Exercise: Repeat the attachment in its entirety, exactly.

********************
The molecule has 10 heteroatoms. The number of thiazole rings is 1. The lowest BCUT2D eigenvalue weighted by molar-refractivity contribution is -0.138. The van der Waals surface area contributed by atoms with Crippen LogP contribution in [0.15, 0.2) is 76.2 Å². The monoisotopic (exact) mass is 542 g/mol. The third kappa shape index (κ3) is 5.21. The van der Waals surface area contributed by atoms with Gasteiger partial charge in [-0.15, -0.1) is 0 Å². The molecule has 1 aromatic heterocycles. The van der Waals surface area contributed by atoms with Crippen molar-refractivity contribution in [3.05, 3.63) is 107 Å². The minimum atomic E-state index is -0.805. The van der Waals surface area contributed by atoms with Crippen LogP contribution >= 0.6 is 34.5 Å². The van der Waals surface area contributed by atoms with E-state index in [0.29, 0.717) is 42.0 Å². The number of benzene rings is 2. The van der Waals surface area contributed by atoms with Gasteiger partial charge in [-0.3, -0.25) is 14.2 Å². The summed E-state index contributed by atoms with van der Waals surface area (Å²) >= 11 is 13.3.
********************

The molecule has 10 heteroatoms. The number of thiazole rings is 1. The lowest BCUT2D eigenvalue weighted by molar-refractivity contribution is -0.138. The van der Waals surface area contributed by atoms with Crippen LogP contribution in [0.15, 0.2) is 76.2 Å². The monoisotopic (exact) mass is 542 g/mol. The third kappa shape index (κ3) is 5.21. The van der Waals surface area contributed by atoms with Gasteiger partial charge in [-0.15, -0.1) is 0 Å². The molecule has 1 aromatic heterocycles. The van der Waals surface area contributed by atoms with Crippen molar-refractivity contribution in [3.05, 3.63) is 107 Å². The minimum atomic E-state index is -0.805. The van der Waals surface area contributed by atoms with Crippen LogP contribution >= 0.6 is 34.5 Å². The van der Waals surface area contributed by atoms with E-state index in [0.29, 0.717) is 42.0 Å². The number of benzene rings is 2. The van der Waals surface area contributed by atoms with Gasteiger partial charge in [-0.3, -0.25) is 14.2 Å². The summed E-state index contributed by atoms with van der Waals surface area (Å²) >= 11 is 13.3.